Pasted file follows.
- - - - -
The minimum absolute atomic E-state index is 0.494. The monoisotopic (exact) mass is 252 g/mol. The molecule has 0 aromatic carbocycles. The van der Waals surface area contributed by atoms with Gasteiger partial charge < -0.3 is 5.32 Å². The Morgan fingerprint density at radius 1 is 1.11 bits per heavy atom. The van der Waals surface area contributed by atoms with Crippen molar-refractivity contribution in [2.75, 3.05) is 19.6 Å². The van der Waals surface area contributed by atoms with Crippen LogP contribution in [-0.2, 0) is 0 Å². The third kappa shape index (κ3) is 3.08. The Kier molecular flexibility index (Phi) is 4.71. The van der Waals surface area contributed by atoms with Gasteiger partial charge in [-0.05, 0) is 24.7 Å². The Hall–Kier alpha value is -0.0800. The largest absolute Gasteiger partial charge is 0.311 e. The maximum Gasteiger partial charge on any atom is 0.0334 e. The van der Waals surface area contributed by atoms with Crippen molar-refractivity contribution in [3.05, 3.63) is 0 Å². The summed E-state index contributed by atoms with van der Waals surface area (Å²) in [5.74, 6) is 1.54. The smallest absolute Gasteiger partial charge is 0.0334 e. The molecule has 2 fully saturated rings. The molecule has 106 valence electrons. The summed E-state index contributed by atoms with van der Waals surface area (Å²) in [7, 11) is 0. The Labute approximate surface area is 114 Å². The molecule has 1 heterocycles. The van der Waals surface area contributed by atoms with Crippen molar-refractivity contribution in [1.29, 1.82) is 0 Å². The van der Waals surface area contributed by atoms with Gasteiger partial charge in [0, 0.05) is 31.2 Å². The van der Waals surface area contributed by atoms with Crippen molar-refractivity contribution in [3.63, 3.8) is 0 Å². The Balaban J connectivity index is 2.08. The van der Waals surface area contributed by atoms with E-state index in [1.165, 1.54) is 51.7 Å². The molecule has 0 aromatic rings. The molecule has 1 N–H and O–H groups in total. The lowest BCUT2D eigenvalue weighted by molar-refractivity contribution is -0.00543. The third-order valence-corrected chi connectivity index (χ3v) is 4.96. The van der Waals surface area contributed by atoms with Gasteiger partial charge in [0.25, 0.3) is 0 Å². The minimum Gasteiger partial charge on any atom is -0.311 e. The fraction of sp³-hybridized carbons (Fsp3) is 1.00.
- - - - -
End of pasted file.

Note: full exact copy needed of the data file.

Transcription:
The minimum absolute atomic E-state index is 0.494. The monoisotopic (exact) mass is 252 g/mol. The molecule has 0 aromatic carbocycles. The van der Waals surface area contributed by atoms with Gasteiger partial charge < -0.3 is 5.32 Å². The Morgan fingerprint density at radius 1 is 1.11 bits per heavy atom. The van der Waals surface area contributed by atoms with Crippen molar-refractivity contribution in [2.75, 3.05) is 19.6 Å². The van der Waals surface area contributed by atoms with Crippen LogP contribution in [-0.2, 0) is 0 Å². The third kappa shape index (κ3) is 3.08. The Kier molecular flexibility index (Phi) is 4.71. The van der Waals surface area contributed by atoms with Gasteiger partial charge in [-0.05, 0) is 24.7 Å². The Hall–Kier alpha value is -0.0800. The largest absolute Gasteiger partial charge is 0.311 e. The maximum Gasteiger partial charge on any atom is 0.0334 e. The van der Waals surface area contributed by atoms with Crippen molar-refractivity contribution in [3.05, 3.63) is 0 Å². The summed E-state index contributed by atoms with van der Waals surface area (Å²) in [5.74, 6) is 1.54. The smallest absolute Gasteiger partial charge is 0.0334 e. The molecule has 2 fully saturated rings. The molecule has 106 valence electrons. The summed E-state index contributed by atoms with van der Waals surface area (Å²) in [7, 11) is 0. The Labute approximate surface area is 114 Å². The molecule has 1 heterocycles. The van der Waals surface area contributed by atoms with Crippen molar-refractivity contribution in [1.29, 1.82) is 0 Å². The van der Waals surface area contributed by atoms with Gasteiger partial charge in [0, 0.05) is 31.2 Å². The van der Waals surface area contributed by atoms with Crippen molar-refractivity contribution in [3.63, 3.8) is 0 Å². The Balaban J connectivity index is 2.08. The van der Waals surface area contributed by atoms with E-state index in [1.165, 1.54) is 51.7 Å². The molecule has 0 aromatic rings. The molecule has 1 N–H and O–H groups in total. The lowest BCUT2D eigenvalue weighted by molar-refractivity contribution is -0.00543. The third-order valence-corrected chi connectivity index (χ3v) is 4.96. The van der Waals surface area contributed by atoms with Gasteiger partial charge in [0.25, 0.3) is 0 Å². The minimum Gasteiger partial charge on any atom is -0.311 e. The fraction of sp³-hybridized carbons (Fsp3) is 1.00.